Phinney on Fonts About Thomas & the blog Phinney on Fonts main page

Picture of ThomasThomas “my other car is a sans serif” Phinney on fonts, typography & text. Geeky troubleshooting and info for font developers and users. Consulting & expert witness for fonts & typography.Read more...

« About

twp_head_rd_150x180.jpgThis blog is about fonts, typography and text. It’s a mix of geeky troubleshooting, info for type designers and font makers, and thoughts for regular end users who happen to be curious about typography.

Thomas Phinney is a font and typography expert and consultant, who can be reached by email as tphinney at the domain (they do free email for alumni). For secure email content, use his public key and PGP. He also does consulting and expert witness work, and is sometimes known as The Font Detective.

In his day job, Thomas is President of FontLab, the font creation/​editing software company. He is also treasurer of ATypI, the international typographic association. From 1997-​2008 he did type at Adobe, lastly as product manager for fonts and global typography. After that he spent five years as senior technical product manager (a.k.a. “guru”) of fonts and typography at Extensis, including managing the font library for the WebINK web font solution.  His typeface Hypatia Sans is an Adobe Original (with help from Robert Slimbach, Miguel Sousa and Paul Hunt). His latest typeface is the Kickstarter-​funded Cristoforo.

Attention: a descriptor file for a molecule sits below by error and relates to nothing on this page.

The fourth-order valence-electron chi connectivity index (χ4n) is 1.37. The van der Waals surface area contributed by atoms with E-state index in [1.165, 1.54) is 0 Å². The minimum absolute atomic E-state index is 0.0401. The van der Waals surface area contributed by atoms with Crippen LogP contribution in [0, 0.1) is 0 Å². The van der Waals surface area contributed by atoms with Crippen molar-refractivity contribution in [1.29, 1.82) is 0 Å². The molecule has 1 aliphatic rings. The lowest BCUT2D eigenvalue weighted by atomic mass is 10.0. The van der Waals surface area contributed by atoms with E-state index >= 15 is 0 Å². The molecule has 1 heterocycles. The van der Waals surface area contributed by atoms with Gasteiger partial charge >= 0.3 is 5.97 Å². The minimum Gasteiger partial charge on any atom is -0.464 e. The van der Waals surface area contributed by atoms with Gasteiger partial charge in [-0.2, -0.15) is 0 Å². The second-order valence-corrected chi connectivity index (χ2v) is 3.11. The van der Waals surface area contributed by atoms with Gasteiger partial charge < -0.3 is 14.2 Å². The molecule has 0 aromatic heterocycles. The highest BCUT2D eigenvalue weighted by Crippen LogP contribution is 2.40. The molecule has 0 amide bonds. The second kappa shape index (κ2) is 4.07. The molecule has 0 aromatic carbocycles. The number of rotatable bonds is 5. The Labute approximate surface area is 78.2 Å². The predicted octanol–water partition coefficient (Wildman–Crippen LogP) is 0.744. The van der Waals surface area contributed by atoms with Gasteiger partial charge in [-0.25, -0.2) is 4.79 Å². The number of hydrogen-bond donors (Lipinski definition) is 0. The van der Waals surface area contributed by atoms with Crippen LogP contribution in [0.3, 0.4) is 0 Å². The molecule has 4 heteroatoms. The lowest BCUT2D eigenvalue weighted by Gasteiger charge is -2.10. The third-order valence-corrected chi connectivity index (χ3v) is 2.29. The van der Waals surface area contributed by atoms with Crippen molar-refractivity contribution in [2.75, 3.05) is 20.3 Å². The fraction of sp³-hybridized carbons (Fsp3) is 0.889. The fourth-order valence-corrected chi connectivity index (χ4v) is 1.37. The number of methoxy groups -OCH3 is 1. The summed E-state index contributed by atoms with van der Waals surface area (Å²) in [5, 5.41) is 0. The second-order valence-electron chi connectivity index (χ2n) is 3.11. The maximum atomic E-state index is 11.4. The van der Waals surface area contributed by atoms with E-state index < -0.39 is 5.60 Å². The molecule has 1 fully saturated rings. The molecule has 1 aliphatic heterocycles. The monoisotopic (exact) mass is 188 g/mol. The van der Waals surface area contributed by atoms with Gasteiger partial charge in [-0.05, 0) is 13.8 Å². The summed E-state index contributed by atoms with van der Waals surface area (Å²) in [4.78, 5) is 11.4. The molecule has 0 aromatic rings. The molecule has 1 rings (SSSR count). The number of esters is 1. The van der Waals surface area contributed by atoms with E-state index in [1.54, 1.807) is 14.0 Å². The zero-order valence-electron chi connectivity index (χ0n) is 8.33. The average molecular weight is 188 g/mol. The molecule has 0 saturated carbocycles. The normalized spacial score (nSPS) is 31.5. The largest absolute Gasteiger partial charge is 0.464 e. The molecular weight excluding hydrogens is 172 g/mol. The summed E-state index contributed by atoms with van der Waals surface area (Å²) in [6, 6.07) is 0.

Thomas has spoken at about a hundred conferences across North America, Europe and Asia, including ATypI, AIGA, TypeCon, WebVisions, the InDesign Conference, Adobe MAX, SXSW, and many others. He has long been involved in the design, technical, forensic, business, standards and history of type.

If you want just way too much detail about Thomas, you can read a much longer biography.

17 commentsto “About”

  • May 18, 2009
    Janet Burton wrote

    Is it true that Adobe Type 1 fonts are becoming obsolete?